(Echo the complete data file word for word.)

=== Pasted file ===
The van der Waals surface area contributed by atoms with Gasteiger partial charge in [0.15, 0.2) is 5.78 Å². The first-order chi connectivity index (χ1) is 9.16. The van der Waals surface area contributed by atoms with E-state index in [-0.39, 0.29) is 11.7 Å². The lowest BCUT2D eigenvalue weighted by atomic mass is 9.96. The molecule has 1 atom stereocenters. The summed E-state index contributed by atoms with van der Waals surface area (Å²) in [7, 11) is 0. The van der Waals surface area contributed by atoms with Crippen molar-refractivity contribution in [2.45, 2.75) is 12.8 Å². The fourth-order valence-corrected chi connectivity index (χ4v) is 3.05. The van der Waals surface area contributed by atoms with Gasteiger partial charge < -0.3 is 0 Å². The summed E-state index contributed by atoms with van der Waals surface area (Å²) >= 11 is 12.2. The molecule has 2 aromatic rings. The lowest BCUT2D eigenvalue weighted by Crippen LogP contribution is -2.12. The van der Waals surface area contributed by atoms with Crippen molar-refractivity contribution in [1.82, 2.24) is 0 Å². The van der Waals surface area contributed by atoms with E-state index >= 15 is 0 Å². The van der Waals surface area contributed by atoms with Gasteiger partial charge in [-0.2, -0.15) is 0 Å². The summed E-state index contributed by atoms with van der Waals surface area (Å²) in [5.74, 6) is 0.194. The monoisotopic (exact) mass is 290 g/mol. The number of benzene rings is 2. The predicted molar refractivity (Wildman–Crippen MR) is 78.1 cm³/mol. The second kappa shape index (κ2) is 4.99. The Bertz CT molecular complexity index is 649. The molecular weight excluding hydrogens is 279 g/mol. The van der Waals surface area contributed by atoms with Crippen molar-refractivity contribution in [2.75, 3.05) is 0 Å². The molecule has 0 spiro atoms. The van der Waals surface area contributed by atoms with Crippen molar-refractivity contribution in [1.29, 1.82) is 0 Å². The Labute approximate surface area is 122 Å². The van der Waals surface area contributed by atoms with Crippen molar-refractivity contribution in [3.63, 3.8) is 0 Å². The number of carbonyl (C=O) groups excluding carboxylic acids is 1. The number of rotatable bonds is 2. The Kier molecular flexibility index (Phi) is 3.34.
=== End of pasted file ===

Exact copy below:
The van der Waals surface area contributed by atoms with Gasteiger partial charge in [0.15, 0.2) is 5.78 Å². The first-order chi connectivity index (χ1) is 9.16. The van der Waals surface area contributed by atoms with E-state index in [-0.39, 0.29) is 11.7 Å². The lowest BCUT2D eigenvalue weighted by atomic mass is 9.96. The molecule has 1 atom stereocenters. The summed E-state index contributed by atoms with van der Waals surface area (Å²) in [7, 11) is 0. The van der Waals surface area contributed by atoms with Crippen molar-refractivity contribution in [2.45, 2.75) is 12.8 Å². The fourth-order valence-corrected chi connectivity index (χ4v) is 3.05. The van der Waals surface area contributed by atoms with Gasteiger partial charge < -0.3 is 0 Å². The summed E-state index contributed by atoms with van der Waals surface area (Å²) >= 11 is 12.2. The molecule has 2 aromatic rings. The lowest BCUT2D eigenvalue weighted by Crippen LogP contribution is -2.12. The van der Waals surface area contributed by atoms with Crippen molar-refractivity contribution in [1.82, 2.24) is 0 Å². The van der Waals surface area contributed by atoms with E-state index >= 15 is 0 Å². The van der Waals surface area contributed by atoms with Gasteiger partial charge in [-0.2, -0.15) is 0 Å². The summed E-state index contributed by atoms with van der Waals surface area (Å²) in [5.74, 6) is 0.194. The monoisotopic (exact) mass is 290 g/mol. The number of benzene rings is 2. The predicted molar refractivity (Wildman–Crippen MR) is 78.1 cm³/mol. The second kappa shape index (κ2) is 4.99. The Bertz CT molecular complexity index is 649. The molecular weight excluding hydrogens is 279 g/mol. The van der Waals surface area contributed by atoms with Crippen molar-refractivity contribution in [2.75, 3.05) is 0 Å². The molecule has 0 spiro atoms. The van der Waals surface area contributed by atoms with Crippen molar-refractivity contribution in [1.29, 1.82) is 0 Å². The Labute approximate surface area is 122 Å². The van der Waals surface area contributed by atoms with Crippen molar-refractivity contribution in [3.63, 3.8) is 0 Å². The number of carbonyl (C=O) groups excluding carboxylic acids is 1. The number of rotatable bonds is 2. The Kier molecular flexibility index (Phi) is 3.34.